Russia's parliament has turned down a motion of no-confidence in the cabinet of President Vladimir Putin, but many legislators demonstrated disdain by boycotting the vote.
Only 112 deputies of the 450-seat lower house of parliament backed the no-confidence motion, which needed a simple majority of 226 votes to succeed. Some 20 voted against and four abstained.
The majority of deputies, however, did not vote at all - despite expressing discontent with government policy in earlier parliamentary debates.
The Kremlin-directed United Russia faction, which has more than 300 seats in the state Duma, had sought to distance itself from the unpopular cabinet headed by Prime Minister Mikhail Fradkov and criticised the Kremlin-sponsored social welfare reform even though it had quickly approved it last summer.
The reform, which went into effect 1 January, has spawned massive street protests across the vast country - the largest in Putin's five years in power.
Russian pensioners have
opposed social-benefits cuts
Communists and other opposition groups have pushed for the cabinet's ouster over the reform, which replaced benefits such as free public transport and subsidised medicines with cash payments, and have called for a nationwide protest this weekend.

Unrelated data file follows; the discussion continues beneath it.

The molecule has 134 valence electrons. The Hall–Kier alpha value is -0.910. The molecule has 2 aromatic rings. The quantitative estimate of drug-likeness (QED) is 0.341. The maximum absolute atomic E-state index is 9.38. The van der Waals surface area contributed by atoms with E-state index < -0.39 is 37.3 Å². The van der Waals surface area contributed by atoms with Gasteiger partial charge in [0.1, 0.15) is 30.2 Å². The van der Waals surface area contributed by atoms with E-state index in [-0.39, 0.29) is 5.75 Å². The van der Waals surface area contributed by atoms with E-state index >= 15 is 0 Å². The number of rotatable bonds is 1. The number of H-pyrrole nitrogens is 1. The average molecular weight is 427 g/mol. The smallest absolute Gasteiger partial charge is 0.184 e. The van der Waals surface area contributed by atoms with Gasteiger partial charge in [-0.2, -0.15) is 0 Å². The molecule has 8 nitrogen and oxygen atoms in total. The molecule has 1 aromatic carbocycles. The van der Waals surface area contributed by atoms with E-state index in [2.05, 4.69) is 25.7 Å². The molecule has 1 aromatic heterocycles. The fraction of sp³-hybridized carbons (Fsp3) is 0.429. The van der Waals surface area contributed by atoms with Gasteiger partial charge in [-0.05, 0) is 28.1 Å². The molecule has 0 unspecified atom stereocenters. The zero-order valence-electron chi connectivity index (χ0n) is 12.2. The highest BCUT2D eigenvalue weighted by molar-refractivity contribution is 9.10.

During Wednesday's debates, cabinet critics including United Russia members, went far beyond discussion of the welfare reform, assailing the government's entire economic programme.
"We are seeing a very dangerous trend: amid a favourable economic situation, social tension is higher than ever," United Russia member Oleg Morozov said on behalf of his faction.
Morozov added that the cabinet's mistakes had hurt Putin. "The social price of the errors is rising and the president is increasingly coming under blows," he said.
Before the vote, Fradkov addressed the chamber and apologised.
"The government takes complete responsibility for the organisation and conduct of this reform," he said. "I personally, as the head of government, do not escape responsibility."
Fradkov asked for half a year to correct the situation with provision of subsidised medicines, and said the government would seek to at least double the average monthly wage by 2008.
He said the government's main task remained the doubling of the gross domestic product by 2010. The government had to set "precise and clear" rules for business, he said. "They may be tough but they cannot change every month."
Prime Minister Fradkov (L) has
asked for time to rectify matters
Many lawmakers were openly contemptuous of the prime minister, laughing derisively during parts of his presentation.
Outside, protesters - most of them elderly- complained that the new monthly payments of about $10 are worth far less than the benefits.
The reform has also angered the military by depriving servicemen of free rides on public transport. Defence minister Sergei Ivanov said that military pay would be raised by roughly one-third from 1 March.